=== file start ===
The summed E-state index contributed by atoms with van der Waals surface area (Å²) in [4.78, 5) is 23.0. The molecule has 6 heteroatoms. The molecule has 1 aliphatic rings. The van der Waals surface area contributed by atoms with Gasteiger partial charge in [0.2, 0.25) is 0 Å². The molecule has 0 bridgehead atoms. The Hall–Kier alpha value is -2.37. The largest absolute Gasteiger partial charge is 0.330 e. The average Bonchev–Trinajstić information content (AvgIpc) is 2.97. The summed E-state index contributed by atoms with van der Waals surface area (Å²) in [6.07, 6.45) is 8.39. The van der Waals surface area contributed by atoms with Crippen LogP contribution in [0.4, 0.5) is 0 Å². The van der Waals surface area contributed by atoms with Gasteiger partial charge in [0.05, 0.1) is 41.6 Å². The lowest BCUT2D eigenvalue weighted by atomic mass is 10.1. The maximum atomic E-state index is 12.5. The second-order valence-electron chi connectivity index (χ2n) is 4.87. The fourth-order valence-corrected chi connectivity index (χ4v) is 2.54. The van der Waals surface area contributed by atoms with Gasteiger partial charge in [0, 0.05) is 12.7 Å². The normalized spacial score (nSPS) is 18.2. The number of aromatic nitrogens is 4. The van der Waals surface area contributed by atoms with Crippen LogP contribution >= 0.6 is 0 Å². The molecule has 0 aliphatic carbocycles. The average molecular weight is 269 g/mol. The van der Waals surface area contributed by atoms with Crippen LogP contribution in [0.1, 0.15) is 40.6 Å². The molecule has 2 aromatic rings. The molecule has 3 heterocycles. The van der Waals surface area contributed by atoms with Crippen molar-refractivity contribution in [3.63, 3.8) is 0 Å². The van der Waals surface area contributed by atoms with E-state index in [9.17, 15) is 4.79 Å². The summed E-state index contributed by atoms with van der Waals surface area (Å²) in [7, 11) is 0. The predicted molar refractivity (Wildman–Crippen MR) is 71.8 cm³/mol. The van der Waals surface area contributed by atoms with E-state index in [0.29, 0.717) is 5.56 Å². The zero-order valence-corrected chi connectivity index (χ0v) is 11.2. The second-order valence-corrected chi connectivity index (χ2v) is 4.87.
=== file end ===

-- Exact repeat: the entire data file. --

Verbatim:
The summed E-state index contributed by atoms with van der Waals surface area (Å²) in [4.78, 5) is 23.0. The molecule has 6 heteroatoms. The molecule has 1 aliphatic rings. The van der Waals surface area contributed by atoms with Gasteiger partial charge in [0.2, 0.25) is 0 Å². The molecule has 0 bridgehead atoms. The Hall–Kier alpha value is -2.37. The largest absolute Gasteiger partial charge is 0.330 e. The average Bonchev–Trinajstić information content (AvgIpc) is 2.97. The summed E-state index contributed by atoms with van der Waals surface area (Å²) in [6.07, 6.45) is 8.39. The van der Waals surface area contributed by atoms with Crippen LogP contribution in [0.4, 0.5) is 0 Å². The van der Waals surface area contributed by atoms with Gasteiger partial charge in [0.05, 0.1) is 41.6 Å². The lowest BCUT2D eigenvalue weighted by atomic mass is 10.1. The maximum atomic E-state index is 12.5. The second-order valence-electron chi connectivity index (χ2n) is 4.87. The fourth-order valence-corrected chi connectivity index (χ4v) is 2.54. The van der Waals surface area contributed by atoms with Gasteiger partial charge in [0, 0.05) is 12.7 Å². The normalized spacial score (nSPS) is 18.2. The number of aromatic nitrogens is 4. The van der Waals surface area contributed by atoms with Crippen LogP contribution >= 0.6 is 0 Å². The molecule has 0 aliphatic carbocycles. The average molecular weight is 269 g/mol. The van der Waals surface area contributed by atoms with Crippen LogP contribution in [0.1, 0.15) is 40.6 Å². The molecule has 2 aromatic rings. The molecule has 3 heterocycles. The van der Waals surface area contributed by atoms with Crippen molar-refractivity contribution in [3.63, 3.8) is 0 Å². The van der Waals surface area contributed by atoms with E-state index in [9.17, 15) is 4.79 Å². The summed E-state index contributed by atoms with van der Waals surface area (Å²) in [7, 11) is 0. The predicted molar refractivity (Wildman–Crippen MR) is 71.8 cm³/mol. The van der Waals surface area contributed by atoms with E-state index in [0.29, 0.717) is 5.56 Å². The zero-order valence-corrected chi connectivity index (χ0v) is 11.2. The second-order valence-corrected chi connectivity index (χ2v) is 4.87.